Brian’s thoughts ought to threaten the distributor in me because at face value they further liberate content from physical books. But in fact they chime with mine on the fact that the publisher has got to get a whole lot more interested in the customer – and in particular how consumers want to access content, and where, when and how they are prepared to pay for it (or someone else is prepared to pay for it on their behalf). Publishers are going to have to get interested in customer service. At the moment, distributors are at the front line of customer interactions, and even in the context of new work flows and delivery, distributors' experience of customers has immense value, and needs to be both retained and built on, not eroded through aggressive downward commission negotiations and short-term cost analysis.
Tomorrow I’ll round up this series of posts with a list of five things I believe we- as an industry - need to be doing urgently.
I've been astonished at the response to and the page views of this week's posts. Thank you to everyone who has been taking an interest and for the comments which have been coming in via Twitter and email rather than in the "comments" function here. I suspect there's a lesson I should learn from that, but right now I'm not sure what it is. It's Friday, it's late and I have been travelling for much of the day. So I'm going to wrap up this week with my fifth and final brief point about change. Next week I'll move onto the final section of my keynote, which focused in on and explored the implications of my observations very much from a supply chain perspective.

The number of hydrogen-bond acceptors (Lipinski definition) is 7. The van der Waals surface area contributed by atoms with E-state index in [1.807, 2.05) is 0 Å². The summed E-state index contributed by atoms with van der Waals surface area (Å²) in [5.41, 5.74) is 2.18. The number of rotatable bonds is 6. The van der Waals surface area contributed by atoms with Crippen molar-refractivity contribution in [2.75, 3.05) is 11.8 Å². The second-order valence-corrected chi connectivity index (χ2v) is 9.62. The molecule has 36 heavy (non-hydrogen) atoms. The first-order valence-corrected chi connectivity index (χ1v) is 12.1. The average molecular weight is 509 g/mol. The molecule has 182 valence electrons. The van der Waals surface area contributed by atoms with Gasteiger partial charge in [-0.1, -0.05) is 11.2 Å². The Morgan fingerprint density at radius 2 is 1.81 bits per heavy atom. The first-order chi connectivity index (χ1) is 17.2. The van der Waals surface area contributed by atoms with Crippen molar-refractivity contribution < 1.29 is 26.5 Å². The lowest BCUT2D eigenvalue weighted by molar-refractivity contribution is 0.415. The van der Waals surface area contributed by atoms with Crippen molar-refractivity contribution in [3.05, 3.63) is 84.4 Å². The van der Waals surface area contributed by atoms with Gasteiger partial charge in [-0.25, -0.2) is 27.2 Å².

Observation 5: change requires investment
Change doesn’t just happen. It requires decisions and investment in those decisions. Alexander Graham Bell didn't just happen to invent the a mechanism for transmitting speech and sound. He spent years exploring sound and hearing - an intentional activity culminating in his eventually being awarded the first US patent on a telephone. In the modern supply chain, change always requires an investment in software (be it a new system or ongoing improvements to an existing one) and follow-on investment in training. Distribution is underpinned by data, and databases cost money (lots of money). Improving and upgrading databases costs even more money. Mining, exploring and exploiting the meaning and value of data from those databases costs even more more money.
Our industry started off well in pioneering change in the form of isbns and bar codes, but failed capitalise on its advantage by not following up swiftly enough with EDI initiatives, more and better metadata, RFID and so on. We relied on point of sale data collated only from bricks and mortar bookstores long after they were no longer the only game in town (or more precisely in our homes via the web). Despite the sterling work of people like Peter Kilborn at BIC (and his counterparts at BISG) pushing for the standards that came to facilitate the transactional basis of our businesses - we failed to understand how investing in systems and databases is key to our future success. We let disruptive technologies and technologists steal our advantage.